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3 Awesome Online Drum Machines

Updated: Nov 30, 2022

This is a small adapted section of a chapter that has been published in Technology for Unleashing Creativity by Steve Giddings, released by Oxford University Press in April 2022.

3 Amazingly useful online drum machines you can use in the classroom.

3 Amazingly Useful Online Drum Machines

Drum machines are a type of step sequencer that emulate sounds of a drummer. Some iconic drum machines, like the Roland TR-808, with their signature electronic drum sound, became the foundation of much of hip-hop and modern music production. A sequencer is a piece of hardware or software that can be programmed to make a certain sound at a certain time. With a step sequencer, the instructions happen one “step” at a time. There are a multitude of different sequencers, but some of the most common are step sequencers. They function much like modern score: they read left to right, one block at a time in steps (after this happens, this happens, then this happens, etc). Here are a few different drum machines and step sequencers you can use with learners to explore beatmaking that can be used for various other creative activities.

Shows the interface of GroovePizza with options of how to download the file.

Groove Pizza Screen Shot

Groove Pizza is created by NYU Music Ed Labs. It is a mathematical and theoretical approach to the traditional drum machine. Your math and computer science teachers will love it too for its clear cross-curricular connection to fractions and programming. It is a unique drum machine because it is easy to create a really good-sounding beat using shapes and lines instead of only programming in a traditional drum grid (TUBS) sequencer. In my experience with the app, this “pizza grid” facilitates creativity of a good-sounding beat by having the user find interesting combinations of abstract shapes within the pizza. The more interesting the geometry, the more interesting the beat sounds. If a learner is having a difficult time coming up with a rhythm track that they like for a particular project, Groove Pizza is a wonderful place to begin for generating ideas. Some interesting features of this app are that you can play with the number of slices (subdivisions) in the pizza as well as the BPM and amount of swing.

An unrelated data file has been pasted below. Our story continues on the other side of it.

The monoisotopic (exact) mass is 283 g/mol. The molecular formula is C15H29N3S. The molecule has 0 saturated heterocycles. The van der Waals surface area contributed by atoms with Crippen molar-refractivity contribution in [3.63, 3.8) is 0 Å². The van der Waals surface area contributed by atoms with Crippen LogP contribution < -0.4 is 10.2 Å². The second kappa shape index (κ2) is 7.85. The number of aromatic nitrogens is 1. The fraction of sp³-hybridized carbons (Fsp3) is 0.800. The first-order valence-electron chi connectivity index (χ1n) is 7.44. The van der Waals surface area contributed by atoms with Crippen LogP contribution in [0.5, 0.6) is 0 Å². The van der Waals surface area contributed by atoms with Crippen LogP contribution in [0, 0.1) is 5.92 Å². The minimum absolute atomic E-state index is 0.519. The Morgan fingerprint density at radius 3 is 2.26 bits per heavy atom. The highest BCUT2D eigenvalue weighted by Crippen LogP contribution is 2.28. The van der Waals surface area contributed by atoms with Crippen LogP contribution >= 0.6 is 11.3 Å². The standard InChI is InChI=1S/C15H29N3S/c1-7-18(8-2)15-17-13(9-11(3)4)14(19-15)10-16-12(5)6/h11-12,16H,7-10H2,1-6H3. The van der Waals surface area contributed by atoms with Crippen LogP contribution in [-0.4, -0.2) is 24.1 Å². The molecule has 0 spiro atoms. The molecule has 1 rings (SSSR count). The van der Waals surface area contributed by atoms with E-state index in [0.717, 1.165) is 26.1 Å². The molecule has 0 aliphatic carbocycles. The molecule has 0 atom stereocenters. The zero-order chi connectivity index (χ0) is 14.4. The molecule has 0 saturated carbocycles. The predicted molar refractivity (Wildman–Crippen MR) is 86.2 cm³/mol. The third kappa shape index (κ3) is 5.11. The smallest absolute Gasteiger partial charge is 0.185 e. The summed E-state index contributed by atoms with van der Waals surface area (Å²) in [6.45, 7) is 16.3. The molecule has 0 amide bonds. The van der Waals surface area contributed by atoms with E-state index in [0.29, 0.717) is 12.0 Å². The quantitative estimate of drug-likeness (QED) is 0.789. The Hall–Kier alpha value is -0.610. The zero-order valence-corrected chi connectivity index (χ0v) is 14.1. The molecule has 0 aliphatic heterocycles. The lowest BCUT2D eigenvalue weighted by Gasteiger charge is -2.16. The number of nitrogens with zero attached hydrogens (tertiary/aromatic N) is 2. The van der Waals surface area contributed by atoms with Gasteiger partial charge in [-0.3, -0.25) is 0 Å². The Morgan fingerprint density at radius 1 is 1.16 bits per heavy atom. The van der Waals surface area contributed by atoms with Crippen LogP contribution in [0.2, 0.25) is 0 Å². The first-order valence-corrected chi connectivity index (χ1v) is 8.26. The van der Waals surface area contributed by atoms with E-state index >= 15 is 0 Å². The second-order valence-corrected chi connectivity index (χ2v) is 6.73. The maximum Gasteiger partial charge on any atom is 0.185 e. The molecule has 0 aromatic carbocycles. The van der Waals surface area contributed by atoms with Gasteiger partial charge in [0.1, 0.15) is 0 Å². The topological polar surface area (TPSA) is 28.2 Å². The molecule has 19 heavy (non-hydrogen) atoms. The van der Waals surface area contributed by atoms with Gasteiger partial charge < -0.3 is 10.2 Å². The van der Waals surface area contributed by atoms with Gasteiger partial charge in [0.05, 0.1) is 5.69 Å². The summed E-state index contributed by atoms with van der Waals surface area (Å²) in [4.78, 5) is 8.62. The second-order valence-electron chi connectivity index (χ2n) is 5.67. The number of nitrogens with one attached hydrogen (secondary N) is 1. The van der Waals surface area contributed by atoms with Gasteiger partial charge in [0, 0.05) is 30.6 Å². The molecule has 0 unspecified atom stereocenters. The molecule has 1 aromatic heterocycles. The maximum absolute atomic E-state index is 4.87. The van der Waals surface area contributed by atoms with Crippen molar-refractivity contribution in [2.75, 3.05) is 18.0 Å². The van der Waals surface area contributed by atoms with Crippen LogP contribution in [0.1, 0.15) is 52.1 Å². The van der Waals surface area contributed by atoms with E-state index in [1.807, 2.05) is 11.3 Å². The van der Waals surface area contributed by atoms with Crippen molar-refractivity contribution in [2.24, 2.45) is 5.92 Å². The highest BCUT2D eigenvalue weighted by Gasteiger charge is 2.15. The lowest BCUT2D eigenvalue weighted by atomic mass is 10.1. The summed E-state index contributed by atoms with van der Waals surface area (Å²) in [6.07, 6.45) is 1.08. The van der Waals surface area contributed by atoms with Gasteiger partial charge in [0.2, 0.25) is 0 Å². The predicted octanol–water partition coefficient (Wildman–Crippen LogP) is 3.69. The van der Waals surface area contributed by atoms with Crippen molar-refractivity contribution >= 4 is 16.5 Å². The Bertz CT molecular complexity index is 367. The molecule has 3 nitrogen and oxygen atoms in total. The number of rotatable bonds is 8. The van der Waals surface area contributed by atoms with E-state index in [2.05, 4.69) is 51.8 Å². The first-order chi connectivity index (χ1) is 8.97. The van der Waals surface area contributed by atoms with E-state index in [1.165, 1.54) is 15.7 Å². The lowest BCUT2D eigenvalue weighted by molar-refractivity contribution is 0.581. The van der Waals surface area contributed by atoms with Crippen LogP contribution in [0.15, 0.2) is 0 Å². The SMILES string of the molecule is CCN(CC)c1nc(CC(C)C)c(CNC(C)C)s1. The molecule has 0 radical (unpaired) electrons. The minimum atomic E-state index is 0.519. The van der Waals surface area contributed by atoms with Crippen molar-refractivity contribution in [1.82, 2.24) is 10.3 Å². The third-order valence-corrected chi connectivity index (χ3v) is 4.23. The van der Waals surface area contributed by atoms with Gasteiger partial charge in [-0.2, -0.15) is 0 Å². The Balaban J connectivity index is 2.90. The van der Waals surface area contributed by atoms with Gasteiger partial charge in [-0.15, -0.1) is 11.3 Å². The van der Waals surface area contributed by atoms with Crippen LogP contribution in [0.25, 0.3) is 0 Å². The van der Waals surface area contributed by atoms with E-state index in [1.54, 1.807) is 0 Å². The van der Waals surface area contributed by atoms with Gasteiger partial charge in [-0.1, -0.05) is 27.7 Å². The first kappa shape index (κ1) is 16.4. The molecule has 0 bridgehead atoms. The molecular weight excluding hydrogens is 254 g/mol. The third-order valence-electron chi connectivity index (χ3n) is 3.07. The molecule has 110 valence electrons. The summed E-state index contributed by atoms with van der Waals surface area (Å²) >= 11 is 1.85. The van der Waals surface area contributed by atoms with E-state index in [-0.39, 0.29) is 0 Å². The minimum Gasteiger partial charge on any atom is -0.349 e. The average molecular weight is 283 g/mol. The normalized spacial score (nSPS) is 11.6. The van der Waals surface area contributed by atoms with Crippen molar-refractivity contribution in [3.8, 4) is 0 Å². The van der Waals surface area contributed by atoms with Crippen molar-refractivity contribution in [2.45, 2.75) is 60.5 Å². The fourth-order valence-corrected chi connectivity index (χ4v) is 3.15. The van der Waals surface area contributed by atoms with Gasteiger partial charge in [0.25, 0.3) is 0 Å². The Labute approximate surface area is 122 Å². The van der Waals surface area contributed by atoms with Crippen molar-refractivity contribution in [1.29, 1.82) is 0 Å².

Like Chrome Music Lab’s Song Maker and BeepBox, grooves composed in Groove Pizza can be shared through a link, but this app also easily integrates with Soundtrap. A rhythm track composed in Groove Pizza can be continued in Soundtrap without reformatting. It can also be transferred over to Noteflight and continued in that notation software as well. Currently there are no other platforms where it transfers as seamlessly; however, it can be transferred to pretty much any DAW with a few tweaks. For a DAW like BandLab, you could download as WAV or as MIDI but they would interact differently. If you export from Groove Pizza as WAV it becomes an audio file that cannot be altered once it is imported to a track in your DAW. If your groove is exported as MIDI, it can be imported as a MIDI file in your DAW but will not be transferred to the drum grid. Instead, it will default to a grand piano sound as a traditional MIDI file and interpreted as pitch (not that that would be considered a bad thing) instead of going to the TUBS grid. To get the sound you are looking for in BandLab, click the piano icon to the left of the track (virtual instrument will pop up) and select a drum pad instrument from the drop down menu and select the type of kit you would like to use. At this point, you can alter it like a regular MIDI file: by selecting the ‘MIDI Editor’ and altering pitches in the piano roll.

Shows how to reassign a sound in BandLab after downloading a MIDI file.

BandLab drum pad interface.

In a notation software other than Noteflight, the MIDI file defaults to grand piano much like in a DAW but changing the sound in a notation software after they have been assigned is much more of a challenge than it is in a DAW. To get close to what was intended, you would have to import as MIDI, then highlight, copy (with Ctrl+C), open up a new document and assign drum set to it and then paste (with Ctrl+V) to paste it in. It won’t be perfect, but at least it will be the instrument you were looking for.

Possible Applications

  1. Create a rhythm track for your young learners to chant to while they pat to the beat. Or, have learners help create a rhythm track they can use for other projects.

  2. Could be used as a fun metronome for traditional ensembles. Collaborate with learners to help create a rhythm track that might fit with the repertoire they are working on to make it stylistically appropriate.

A screen shot of the free drumbit app.